He then coached the Browns to become the NFL’s top defense statistically before his biggest break yet, becoming Michigan State’s head coach in 1995.
Three years later, his Spartans upset No. 1 Ohio State 28-24 at Ohio Stadium, preventing John Cooper from winning what surely appeared would be his most likely national championship.
Saban then moved on to LSU, where he won his first national championship in 2003. Then he tried the NFL, coaching the Miami Dolphins to a 15-17 record in two seasons, before finally deciding college football suited him better. Then, after one week of denying the rumors, he took the head coaching job at tradition-rich Alabama, where he accepted the job as head coach of the Crimson Tide on Jan. 3, 2007.
The rest is nothing but championship history.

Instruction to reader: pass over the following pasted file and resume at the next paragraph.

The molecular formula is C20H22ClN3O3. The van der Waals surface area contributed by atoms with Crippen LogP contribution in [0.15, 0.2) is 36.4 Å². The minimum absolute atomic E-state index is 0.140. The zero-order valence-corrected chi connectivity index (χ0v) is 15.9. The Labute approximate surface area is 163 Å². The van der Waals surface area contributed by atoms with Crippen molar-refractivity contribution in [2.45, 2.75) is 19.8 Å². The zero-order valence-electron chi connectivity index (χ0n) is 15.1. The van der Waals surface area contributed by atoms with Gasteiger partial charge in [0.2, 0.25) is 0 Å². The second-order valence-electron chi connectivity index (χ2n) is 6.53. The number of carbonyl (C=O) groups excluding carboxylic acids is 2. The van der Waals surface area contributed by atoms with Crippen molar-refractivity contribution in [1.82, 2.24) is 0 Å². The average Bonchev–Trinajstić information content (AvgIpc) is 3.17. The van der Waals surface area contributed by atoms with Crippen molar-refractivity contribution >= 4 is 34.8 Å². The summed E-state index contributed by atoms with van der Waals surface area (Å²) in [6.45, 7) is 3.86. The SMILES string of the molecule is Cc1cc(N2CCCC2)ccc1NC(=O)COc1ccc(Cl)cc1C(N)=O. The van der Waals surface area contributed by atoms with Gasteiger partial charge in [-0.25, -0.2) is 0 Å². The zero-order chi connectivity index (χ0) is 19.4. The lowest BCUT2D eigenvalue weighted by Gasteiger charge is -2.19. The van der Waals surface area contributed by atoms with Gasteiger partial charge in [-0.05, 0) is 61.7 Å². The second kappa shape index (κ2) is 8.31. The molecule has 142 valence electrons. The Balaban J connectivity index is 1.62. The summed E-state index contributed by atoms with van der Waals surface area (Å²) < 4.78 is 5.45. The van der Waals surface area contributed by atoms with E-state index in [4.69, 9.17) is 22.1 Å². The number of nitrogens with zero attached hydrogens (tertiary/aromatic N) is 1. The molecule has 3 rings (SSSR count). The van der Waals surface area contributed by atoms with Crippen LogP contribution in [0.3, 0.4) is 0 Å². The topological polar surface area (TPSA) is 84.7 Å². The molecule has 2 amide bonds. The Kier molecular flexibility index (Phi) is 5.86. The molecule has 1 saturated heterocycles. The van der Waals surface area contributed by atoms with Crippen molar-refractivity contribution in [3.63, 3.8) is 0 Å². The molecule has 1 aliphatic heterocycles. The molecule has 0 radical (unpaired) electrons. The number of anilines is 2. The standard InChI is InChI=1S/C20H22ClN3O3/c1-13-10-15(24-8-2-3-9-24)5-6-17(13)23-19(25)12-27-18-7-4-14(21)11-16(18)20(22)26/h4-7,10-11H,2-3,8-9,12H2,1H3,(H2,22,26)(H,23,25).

Fryzel, who remained one of Saban’s close friends in the decades following their dismissals, died of cancer in 2009. Bruce, too, was fired by Ohio State. Then-president Ed Jennings dismissed him with one game remaining in the 1987 season. Of course, he never won that elusive national title during his coaching career and died almost three years ago. To the end, he remained loyal to Ohio State. Szabo is now 77 years old.
And today, some 39 years after being fired for the one and only time in his career, Saban is entrenched as a living legend. He will turn 70 years old this coming Halloween. He has had a statue erected in his honor outside Bryant-Denny Stadium in Tuscaloosa. He is a certain Hall-of-Fame coach. His teams have won 255 games. He has won six national championships, including five at Alabama.
And what team now stands in the way of his seventh title?
Twenty-two seasons ago, while at Michigan State, one of Nick Saban’s sweetest-ever victories came in storied Ohio Stadium. It was a revenge win of sorts, even though he would never admit that publicly.
Monday night at Hard Rock Stadium, with everything on the line this time, he surely wouldn’t mind enjoying a second dose of it.
Jeff Snook, a 1982 graduate from the Ohio State School of Journalism, has written 14 books about college football.